Home‎ > ‎

Emergent Literacy Lesson

Emergent Literacy

Roarrrr Goes the Tigerrrr

Karen Killeavy




Rationale: In order for children to become successful readers they must understand that letters stand for phonemes. Phonemes stand for spoken words. Before children can match letters to phonemes they must be able to recognize phonemes in spoken word contexts. This lesson will help children be able to identify /r/. They will learn to recognize /r/ in spoken words by learning a memorable representation (Tigerrrrs go grrrr) along with recognizing the mouth movement of /r/. They will also learn the letter symbol R, apply phoneme awareness with /r/ in phonetic cue reading by distinguishing rhyming words from beginning letters.

Materials:

·      Primary paper

·      Pencil

·      Drawing paper

·      Crayons or markers

·      Word cards with the words: Red, Rule, Reptile, Run, Ring (1 set for every 2 students)

·      Book: Rain by Robert Kalan

·      Assessment worksheet with different /r/ words

Procedures:

1.     Introduce the lesson: “The alphabet is complex we must learn that each letter of our alphabet has an important role. We move our mouths to create the sounds each letter makes. Today we are going to learn how to recognize when our mouths move to make /r/. /r/ is symbolized by the letter R which can be written by writing a P and then bringing your pencil down towards the right at an angle.

2.     Has anyone ever seen a Tiger? I have and you know what I always remember? I always remember their loud Roar and their big paws (make a claw with your hand to create a visual for the sound). That sound in “roarrrr” is representative of the letter R. Do you hear the /r/ in “Roarrr”? Now say it with me: “Roarrrr”. How does your mouth form when you say roar? Notice your lips are pursed, your teeth are close together and your front teeth push out a little. Now when we say /r/ make the sound go between your pursed lips and teeth close together.

3.     Now we are going to try and find /r/ in the word tiger. Listen as I stretch out the word listen for that sound we heard in “roarrrr” T-II-G-ERRRR.  T-I-I-I-G-ER-RRRR. Did you hear it? When I say tiger I can hear that /r/ from the sound of a tiger’s roar.

4.     Now we are going to try a tongue tickler. “Raise Ruth’s Red Roof”. Now let’s say it together a few times. Okay, now we are going to stretch out our /r/ at the beginning of each word. “RRRaise RRRuth’s RRRed RRRoof”. This time when you say the tickler break off our roaring /r/: “/r/aise  /r/uth’s  /r/ed /r/oof”.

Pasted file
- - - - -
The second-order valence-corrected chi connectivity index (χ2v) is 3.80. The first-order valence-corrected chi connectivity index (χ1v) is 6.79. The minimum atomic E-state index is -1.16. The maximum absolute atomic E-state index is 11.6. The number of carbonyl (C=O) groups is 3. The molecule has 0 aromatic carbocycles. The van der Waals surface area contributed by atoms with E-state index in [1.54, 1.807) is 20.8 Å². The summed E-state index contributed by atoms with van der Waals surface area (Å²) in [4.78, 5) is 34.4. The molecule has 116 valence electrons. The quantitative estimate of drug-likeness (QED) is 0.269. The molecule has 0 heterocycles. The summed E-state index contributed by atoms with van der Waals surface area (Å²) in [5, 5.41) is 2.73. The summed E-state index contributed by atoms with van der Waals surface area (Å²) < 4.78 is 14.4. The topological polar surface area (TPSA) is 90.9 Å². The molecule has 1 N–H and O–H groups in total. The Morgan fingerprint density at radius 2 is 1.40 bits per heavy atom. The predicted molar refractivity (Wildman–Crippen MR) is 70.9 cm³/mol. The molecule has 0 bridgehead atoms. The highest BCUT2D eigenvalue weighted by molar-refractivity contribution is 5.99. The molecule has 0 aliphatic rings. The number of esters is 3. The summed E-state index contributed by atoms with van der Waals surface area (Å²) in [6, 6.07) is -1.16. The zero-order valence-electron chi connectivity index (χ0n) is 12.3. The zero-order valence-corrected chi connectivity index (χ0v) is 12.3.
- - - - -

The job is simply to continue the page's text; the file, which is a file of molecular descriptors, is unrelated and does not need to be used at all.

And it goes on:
5.     Okay class now you are going to take out a sheet of primary paper and a pencil.  Now we are going to practice writing our symbol for /r/ can anyone tell me what that is? That’s right the letter R is our alphabet symbol for /r/. A capital R starts out like our capital P, we go down, pick up and around to our fence. From our fence we go down slanting right. Now we are going to practice writing our lower case r. We begin at the fence, go straight down to our sidewalk and then we go back up to our fence and hook over below the fence to the right. Now I want each of you to practice writing 5 capital R’s on your own and 10 lowercase r’s on your own as I come around to evaluate.

6.     Now you guys are going to listen for /r/. I’m going to give you two words and you are going to tell me which of those words contains our /r/ sound that we hear in “roarrr”. Do you hear /r/ in rain or stain? Paper or Pencil? Fairy or Penguin? Alright now we’re going to use our tiger paws. As you hear /r/ put your paws up and roar. The, tiger, ran, fast, chasing, the, slow, rhinoceros, and, roaring, at, the, rest, of her, tiger, friends.

7.     Alright, now we are finally moving onto a story! We are going to read Rain by Robert Kalan. In this text we travel with the rain as it pours on to many different objects outside. What kinds of things do you find outside near your house and in nature that begin with the letter R? On your paper draw all the different things you may find outside that begin with the letter R. When you are done share with your tablemates and help them add to their drawing. Have one person from each table share their drawing with the class.

8.     Now students I am going give you a few minutes to quiz each other using the word cards on your desks to determine which word on the car has you roaring like a tiger with the /r/ sound. So before I let you go on to use the cards at your desk lets practice: Do you hear the tiger’s roar in the word Rent or in the word Bent? Good job RRR-ent is correct. Now you may take turns quizzing each other.  Cards should include: Red and Ted, Rule and Mule, Reptile and Peptide, Run and Fun, Ring and Sing. Before moving onto the worksheet go around checking to make sure every student was getting the answers correct.

9.     Assessment: Each student receives a worksheet to complete. Students should complete the spellings of the partial spellings given and then they are instructed to color the images beginning with R. On the back of their worksheets have them make up their own tongue tickler to go with /r/.

 

 References:

Tongue Tickler: http://www.twisterking.com/ 

Book: Rain

By: Robert Halan

Letter R formation:

Bruce Murray, Making Sight Words, Rokonkoma, Linus Productions, Inc, Page 294

Assessment Worksheet: http://www.kidzone.ws/kindergarten/r-as-begins-sf.gif


Click here to return to Metomorphoses Index.

Comments